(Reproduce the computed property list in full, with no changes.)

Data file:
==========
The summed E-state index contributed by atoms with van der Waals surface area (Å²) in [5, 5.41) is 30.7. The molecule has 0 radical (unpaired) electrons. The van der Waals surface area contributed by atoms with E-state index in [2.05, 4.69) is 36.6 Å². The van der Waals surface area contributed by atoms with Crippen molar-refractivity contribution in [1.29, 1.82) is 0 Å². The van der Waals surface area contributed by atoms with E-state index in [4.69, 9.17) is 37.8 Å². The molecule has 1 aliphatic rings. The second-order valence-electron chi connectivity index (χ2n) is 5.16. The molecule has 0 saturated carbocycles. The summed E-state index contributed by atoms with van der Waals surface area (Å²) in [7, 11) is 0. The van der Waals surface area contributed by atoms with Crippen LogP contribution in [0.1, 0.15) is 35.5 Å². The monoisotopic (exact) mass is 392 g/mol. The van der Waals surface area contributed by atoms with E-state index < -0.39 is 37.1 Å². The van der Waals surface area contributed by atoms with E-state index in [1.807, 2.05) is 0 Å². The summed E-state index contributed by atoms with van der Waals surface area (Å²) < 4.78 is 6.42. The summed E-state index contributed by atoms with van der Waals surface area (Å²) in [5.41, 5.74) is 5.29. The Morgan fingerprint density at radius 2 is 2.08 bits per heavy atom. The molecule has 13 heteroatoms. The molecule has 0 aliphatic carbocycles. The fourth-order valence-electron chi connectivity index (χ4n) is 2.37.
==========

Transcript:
The summed E-state index contributed by atoms with van der Waals surface area (Å²) in [5, 5.41) is 30.7. The molecule has 0 radical (unpaired) electrons. The van der Waals surface area contributed by atoms with E-state index in [2.05, 4.69) is 36.6 Å². The van der Waals surface area contributed by atoms with Crippen molar-refractivity contribution in [1.29, 1.82) is 0 Å². The van der Waals surface area contributed by atoms with E-state index in [4.69, 9.17) is 37.8 Å². The molecule has 1 aliphatic rings. The second-order valence-electron chi connectivity index (χ2n) is 5.16. The molecule has 0 saturated carbocycles. The summed E-state index contributed by atoms with van der Waals surface area (Å²) in [7, 11) is 0. The van der Waals surface area contributed by atoms with Crippen LogP contribution in [0.1, 0.15) is 35.5 Å². The monoisotopic (exact) mass is 392 g/mol. The van der Waals surface area contributed by atoms with E-state index < -0.39 is 37.1 Å². The van der Waals surface area contributed by atoms with E-state index in [1.807, 2.05) is 0 Å². The summed E-state index contributed by atoms with van der Waals surface area (Å²) < 4.78 is 6.42. The summed E-state index contributed by atoms with van der Waals surface area (Å²) in [5.41, 5.74) is 5.29. The Morgan fingerprint density at radius 2 is 2.08 bits per heavy atom. The molecule has 13 heteroatoms. The molecule has 0 aliphatic carbocycles. The fourth-order valence-electron chi connectivity index (χ4n) is 2.37.